PERSON OF THE WEEK: August Blass Talks About Weeding Out Fraud

Although the bulk of the mortgage industry's efforts seems to deal with stopping preventable foreclosures, there has been no shortage of interest in fighting fraud. August Blass, CEO of National Loan Auditors – a provider of quality control, pre- and post-close auditing, risk assessment consulting and fraud prevention services – discusses the importance of cleaning up the industry's tarred reputation.

Q: FHFA Director James Lockhart recently announced that Freddie and Fannie will be requiring loan-level identifiers (e.g., loan originator, origination company, field appraiser and supervisory appraiser) on all applications beginning Jan. 1, 2010. What difficulties do you anticipate this change will bring with it?

August Blass: Loan originators and property appraisers will have to be licensed. This means there is one more administrative step for originators and appraisers to go through to be able to originate loans or appraise properties. The specifics of how the licensing process will work are unclear at this point, so it is hard to say how new licensing procedures will affect the industry. One can only assume that there will be some difficulties during the transition process.

All form loan applications will have to be changed, or an addendum will have to be added, in order to include the new information.

Q: Do you believe the FHFA initiative regarding loan-level identifiers will have meaningful effects?

Blass: It depends on how it is implemented. If the FHFA and government-sponsored enterprises actually do begin looking at loans more closely for fraud, then the licensing and increased information will be a powerful tool to target those parties that are routinely perpetrating fraud. If the loan-level information is just put on the application and nothing is ever done with it, then it will be meaningless.

Also, these new identifiers are not a cure-all, but they do have the potential to drastically decrease fraud. The identifiers and licensing will make it more difficult for people to commit fraudulent acts. Originators will be tracked closely by their license, making it harder for a person to jump around and commit fraud. With the addition of the appraiser information in the loan, the appraisal process will be more transparent, making fraud easier to detect.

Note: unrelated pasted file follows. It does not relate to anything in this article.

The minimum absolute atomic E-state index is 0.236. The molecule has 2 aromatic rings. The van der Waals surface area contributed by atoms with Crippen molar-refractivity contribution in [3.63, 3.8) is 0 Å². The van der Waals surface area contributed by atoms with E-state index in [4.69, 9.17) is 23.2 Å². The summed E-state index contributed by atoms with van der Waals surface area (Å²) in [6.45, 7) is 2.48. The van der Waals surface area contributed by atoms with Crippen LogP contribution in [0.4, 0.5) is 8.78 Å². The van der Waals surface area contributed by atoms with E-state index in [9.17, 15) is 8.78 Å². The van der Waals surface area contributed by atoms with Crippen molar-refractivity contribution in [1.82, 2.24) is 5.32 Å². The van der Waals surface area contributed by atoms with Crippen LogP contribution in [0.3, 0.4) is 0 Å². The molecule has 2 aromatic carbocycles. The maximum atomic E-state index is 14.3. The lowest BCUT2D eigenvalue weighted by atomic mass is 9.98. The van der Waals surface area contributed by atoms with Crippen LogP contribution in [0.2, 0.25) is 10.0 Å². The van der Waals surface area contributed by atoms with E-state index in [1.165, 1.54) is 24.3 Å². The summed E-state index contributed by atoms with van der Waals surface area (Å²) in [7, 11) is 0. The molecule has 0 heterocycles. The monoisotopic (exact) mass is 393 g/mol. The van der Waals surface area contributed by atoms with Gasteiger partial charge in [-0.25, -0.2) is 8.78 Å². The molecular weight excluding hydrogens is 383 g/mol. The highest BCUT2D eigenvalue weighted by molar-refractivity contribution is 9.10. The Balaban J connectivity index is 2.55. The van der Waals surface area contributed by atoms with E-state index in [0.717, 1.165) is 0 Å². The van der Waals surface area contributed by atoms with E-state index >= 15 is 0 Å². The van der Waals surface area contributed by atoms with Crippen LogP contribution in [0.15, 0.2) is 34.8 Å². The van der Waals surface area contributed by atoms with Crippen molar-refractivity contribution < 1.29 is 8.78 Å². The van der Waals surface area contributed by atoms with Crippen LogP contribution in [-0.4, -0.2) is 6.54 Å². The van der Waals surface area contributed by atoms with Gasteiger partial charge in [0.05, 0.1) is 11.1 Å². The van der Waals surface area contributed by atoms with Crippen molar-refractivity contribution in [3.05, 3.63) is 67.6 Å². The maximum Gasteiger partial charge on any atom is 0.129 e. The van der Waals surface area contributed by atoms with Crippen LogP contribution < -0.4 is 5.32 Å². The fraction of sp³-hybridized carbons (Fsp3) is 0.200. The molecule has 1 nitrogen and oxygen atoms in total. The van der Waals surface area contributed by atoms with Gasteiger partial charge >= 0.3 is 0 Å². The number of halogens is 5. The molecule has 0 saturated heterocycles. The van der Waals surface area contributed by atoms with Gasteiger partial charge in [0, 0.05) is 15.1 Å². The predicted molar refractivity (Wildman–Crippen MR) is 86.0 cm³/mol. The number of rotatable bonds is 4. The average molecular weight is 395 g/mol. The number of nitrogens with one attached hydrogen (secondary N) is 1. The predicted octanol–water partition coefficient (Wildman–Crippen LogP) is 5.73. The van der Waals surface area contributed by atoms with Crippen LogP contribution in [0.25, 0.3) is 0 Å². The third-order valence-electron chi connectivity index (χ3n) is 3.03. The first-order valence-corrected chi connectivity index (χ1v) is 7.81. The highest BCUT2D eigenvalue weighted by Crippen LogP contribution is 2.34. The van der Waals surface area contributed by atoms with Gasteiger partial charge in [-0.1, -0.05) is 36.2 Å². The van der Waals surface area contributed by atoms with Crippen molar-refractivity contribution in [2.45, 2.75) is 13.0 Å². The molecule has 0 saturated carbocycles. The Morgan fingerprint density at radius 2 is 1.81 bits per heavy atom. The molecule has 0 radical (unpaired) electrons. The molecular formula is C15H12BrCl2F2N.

Q: What must servicers and lenders be mindful of when foreclosure actions are challenged in court?

Blass: When foreclosure actions are challenged in court, servicers and lenders must be mindful of a number of things, all of which relate back to one concept: value.

The lender is looking to increase profit margins as much as possible on a specific loan. The best way to do this is to get repaid over the life of the loan. However, this is not always going to be the case. In some cases, the lender will have to foreclose on the home. When this occurs, the lender should consider what makes the most financial sense.

If foreclosure is deemed to be the best route, then the lender will want to minimize costs associated with that foreclosure as much as possible. There are a few ways in which a lender can do this.

First, servicers and lenders must make sure they keep in mind the federal and state laws that govern a foreclosure. Foreclosures are highly regulated, and the smallest deviance from those statutory guidelines will give a borrower the ability to challenge a foreclosure in court. This draws out the process and increases costs.

Secondly, servicers and lenders must be mindful of how they sell the property, if they do ultimately succeed on their foreclosure. The sale of the foreclosed home is just as regulated as the foreclosure process. If a lender were to violate one of the statutory provisions, the borrower could challenge the sale of the property, and the lender would end up right back in court.

The bottom line is lenders need to ensure that they are acting in a way that will optimize the amount they make and minimize the loss on any loan or property.

Q: The report also concluded that better cooperation and collaboration among mortgagees is required if lenders are to cut into fraud. Do you agree, and if so, in what ways could greater cooperation help the industry?

Blass: If lenders are serious about cutting down the amount of fraud that occurs in the mortgage industry, then they will have to scrutinize every step of the process. This means that they will have to pry into who the borrower is, who the broker is that made the loan and who made the appraisal in order to determine if all these parties existed and met their duties in the transaction.

It is imperative that the lenders begin to cut down on the amount of fraud that occurs in the mortgage industry. Allowing fraud is just bad business and hurts all parties involved. If the mortgage industry wants to turn itself around. it must cut down the amount of fraud that occurs and restore borrower confidence in the industry.

To reduce instances of fraud, borrowers and lenders are going to have to cooperate with one another. Borrowers will have to give more information and jump through more administrative hoops in order to obtain their loans. Lenders – asking more of the borrower – will have an increased duty to ensure there is sufficient oversight to prevent fraud from occurring.


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